Robert Freedman is the director of multimedia communications at NAR. He can be contacted at email@example.com.
Commission Cut Due to Property Description
An incomplete property description means a reduced commission.
January 1, 2012
Lang McLaughry Spera Real Estate LLC. v. Hinsdale; Supreme Court of Vermont
A brokerage lost out on a part of its commission after failing to include non-real estate–related assets in its description of a Vermont berry farm in its listing agreement with the seller.
The brokerage listed the property at $1.2 million and marketed it in brochures as a country estate. In addition to having a two-family residential unit, the property included a farm-stand store and other farm-related assets. But in the listing agreement’s property description, the brokerage included only the property address; it included no information on the non-real estate assets. The listing agreement also contained a clause awarding attorney’s fees to the prevailing party in the event of any litigation.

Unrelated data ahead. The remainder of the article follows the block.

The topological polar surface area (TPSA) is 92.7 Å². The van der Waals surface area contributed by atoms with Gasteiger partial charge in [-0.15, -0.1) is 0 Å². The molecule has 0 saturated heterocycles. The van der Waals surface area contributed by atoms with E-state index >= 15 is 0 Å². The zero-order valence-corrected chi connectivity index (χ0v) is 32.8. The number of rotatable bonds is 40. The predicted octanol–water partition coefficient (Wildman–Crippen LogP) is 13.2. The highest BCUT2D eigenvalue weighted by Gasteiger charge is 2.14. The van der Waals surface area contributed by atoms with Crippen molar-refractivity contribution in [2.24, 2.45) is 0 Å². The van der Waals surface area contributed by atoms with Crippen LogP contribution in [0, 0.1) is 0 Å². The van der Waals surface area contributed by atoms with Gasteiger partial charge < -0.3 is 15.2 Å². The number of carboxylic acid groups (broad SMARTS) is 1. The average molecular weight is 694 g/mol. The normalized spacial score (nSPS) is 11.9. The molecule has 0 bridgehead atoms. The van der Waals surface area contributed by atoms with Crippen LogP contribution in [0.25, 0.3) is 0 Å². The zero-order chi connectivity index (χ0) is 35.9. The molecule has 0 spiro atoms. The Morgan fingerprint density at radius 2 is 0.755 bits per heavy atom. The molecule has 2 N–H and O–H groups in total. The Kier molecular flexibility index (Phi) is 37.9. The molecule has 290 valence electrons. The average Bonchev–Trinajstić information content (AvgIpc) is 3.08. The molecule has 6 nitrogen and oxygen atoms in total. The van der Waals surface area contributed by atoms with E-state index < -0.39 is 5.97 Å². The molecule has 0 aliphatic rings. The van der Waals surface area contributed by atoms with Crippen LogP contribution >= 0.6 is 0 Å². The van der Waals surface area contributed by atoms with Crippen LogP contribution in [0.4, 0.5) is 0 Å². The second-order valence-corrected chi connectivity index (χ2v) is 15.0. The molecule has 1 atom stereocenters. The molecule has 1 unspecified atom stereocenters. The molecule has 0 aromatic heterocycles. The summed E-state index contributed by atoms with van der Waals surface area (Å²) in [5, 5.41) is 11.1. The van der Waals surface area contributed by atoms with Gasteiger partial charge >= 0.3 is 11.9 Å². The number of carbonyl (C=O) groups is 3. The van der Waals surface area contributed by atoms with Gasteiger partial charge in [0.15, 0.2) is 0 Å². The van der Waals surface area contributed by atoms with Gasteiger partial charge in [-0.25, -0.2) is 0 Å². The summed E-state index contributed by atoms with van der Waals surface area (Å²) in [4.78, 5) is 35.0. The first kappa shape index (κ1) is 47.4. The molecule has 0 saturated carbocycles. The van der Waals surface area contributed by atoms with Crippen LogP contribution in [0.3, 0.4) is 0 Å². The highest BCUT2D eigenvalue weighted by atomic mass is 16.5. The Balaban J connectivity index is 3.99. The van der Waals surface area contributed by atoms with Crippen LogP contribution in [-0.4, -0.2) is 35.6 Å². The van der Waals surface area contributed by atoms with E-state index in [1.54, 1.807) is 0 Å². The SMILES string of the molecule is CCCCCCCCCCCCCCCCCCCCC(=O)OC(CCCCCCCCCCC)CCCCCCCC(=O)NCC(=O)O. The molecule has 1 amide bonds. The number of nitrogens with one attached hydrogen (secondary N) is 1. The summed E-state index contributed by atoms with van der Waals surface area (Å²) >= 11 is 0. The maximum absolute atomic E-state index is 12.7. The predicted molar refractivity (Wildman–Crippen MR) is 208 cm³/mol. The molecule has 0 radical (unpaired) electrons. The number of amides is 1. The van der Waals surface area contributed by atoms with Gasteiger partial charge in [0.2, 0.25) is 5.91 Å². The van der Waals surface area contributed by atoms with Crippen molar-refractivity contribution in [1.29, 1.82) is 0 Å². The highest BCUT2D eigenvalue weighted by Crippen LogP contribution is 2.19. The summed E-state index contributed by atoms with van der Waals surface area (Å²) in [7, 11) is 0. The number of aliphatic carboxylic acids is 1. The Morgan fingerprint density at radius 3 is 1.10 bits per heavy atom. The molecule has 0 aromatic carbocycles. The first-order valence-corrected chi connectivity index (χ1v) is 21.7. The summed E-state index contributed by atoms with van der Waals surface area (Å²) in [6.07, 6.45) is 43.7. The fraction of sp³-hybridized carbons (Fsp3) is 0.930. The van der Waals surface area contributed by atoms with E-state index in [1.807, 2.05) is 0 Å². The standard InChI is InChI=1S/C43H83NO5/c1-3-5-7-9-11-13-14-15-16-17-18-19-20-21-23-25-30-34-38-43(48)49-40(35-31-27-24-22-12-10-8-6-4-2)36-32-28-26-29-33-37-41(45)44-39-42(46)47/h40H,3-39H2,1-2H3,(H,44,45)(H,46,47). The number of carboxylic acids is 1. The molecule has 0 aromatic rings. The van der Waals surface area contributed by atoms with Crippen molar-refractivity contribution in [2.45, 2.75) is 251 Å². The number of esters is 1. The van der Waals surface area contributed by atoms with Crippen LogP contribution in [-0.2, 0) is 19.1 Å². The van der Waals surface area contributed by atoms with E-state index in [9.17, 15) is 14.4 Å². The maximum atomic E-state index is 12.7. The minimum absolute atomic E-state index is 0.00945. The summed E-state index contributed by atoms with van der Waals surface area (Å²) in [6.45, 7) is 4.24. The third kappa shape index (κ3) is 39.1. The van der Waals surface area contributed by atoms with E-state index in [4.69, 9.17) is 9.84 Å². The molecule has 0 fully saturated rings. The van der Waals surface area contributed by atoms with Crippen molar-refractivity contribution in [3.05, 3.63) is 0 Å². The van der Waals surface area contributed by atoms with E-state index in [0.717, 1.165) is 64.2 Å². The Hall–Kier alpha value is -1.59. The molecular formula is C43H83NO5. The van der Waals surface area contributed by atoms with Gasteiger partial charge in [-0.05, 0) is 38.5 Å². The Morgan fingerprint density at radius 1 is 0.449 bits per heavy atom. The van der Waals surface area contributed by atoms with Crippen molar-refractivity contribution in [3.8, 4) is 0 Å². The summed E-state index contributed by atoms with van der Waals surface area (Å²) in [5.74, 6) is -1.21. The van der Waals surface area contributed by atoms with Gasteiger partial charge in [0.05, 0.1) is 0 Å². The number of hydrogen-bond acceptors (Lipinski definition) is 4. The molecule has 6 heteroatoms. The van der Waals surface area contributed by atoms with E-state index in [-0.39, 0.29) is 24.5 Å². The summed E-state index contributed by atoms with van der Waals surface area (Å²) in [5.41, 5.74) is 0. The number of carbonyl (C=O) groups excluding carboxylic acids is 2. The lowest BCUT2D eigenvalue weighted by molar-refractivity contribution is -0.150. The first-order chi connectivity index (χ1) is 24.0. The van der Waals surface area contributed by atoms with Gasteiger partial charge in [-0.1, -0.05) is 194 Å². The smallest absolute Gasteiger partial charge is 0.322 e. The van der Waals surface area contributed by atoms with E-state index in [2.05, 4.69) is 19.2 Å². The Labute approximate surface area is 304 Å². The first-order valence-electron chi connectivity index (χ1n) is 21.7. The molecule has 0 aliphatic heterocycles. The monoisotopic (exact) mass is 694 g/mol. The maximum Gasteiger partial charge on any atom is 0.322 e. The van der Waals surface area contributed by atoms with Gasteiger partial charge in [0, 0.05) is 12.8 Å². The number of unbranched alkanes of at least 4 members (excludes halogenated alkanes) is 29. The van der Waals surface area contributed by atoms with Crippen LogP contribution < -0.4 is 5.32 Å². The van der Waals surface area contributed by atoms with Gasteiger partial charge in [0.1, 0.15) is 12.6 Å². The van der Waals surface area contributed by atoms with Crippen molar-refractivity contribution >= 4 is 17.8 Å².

The property sold for $900,000, but the brokerage miscalculated its commission and later sought the balance—$9,000. The sellers refused, claiming the brokerage was owed only for the real estate portion of the transaction.
The brokerage sued, arguing that it had sold the entire berry farm, including the farming equipment, so it should receive the full commission. The sellers filed a countersuit, alleging the brokerage had breached the listing agreement by failing to follow the state’s license laws. The countersuit included fraud allegations. The trial court ruled in favor of the brokerage and awarded it the full commission and attorney’s fees. But on the seller’s appeal to the Supreme Court of Vermont, the trial court decision was partially reversed. The higher court agreed with the sellers that the brokerage was owed commission only on the real estate portion of the deal because there was nothing in the listing agreement that awarded the brokerage a commission on the other assets. But the court rejected the fraud claim.
The sellers argued that the brokerage offered a too-low cooperative commission in the MLS, which constituted consumer fraud because it discouraged other practitioners from showing the property to potential buyers. But the court rejected this argument. On the attorney’s fees, the court ruled that neither side had prevailed, so neither was owed the fees.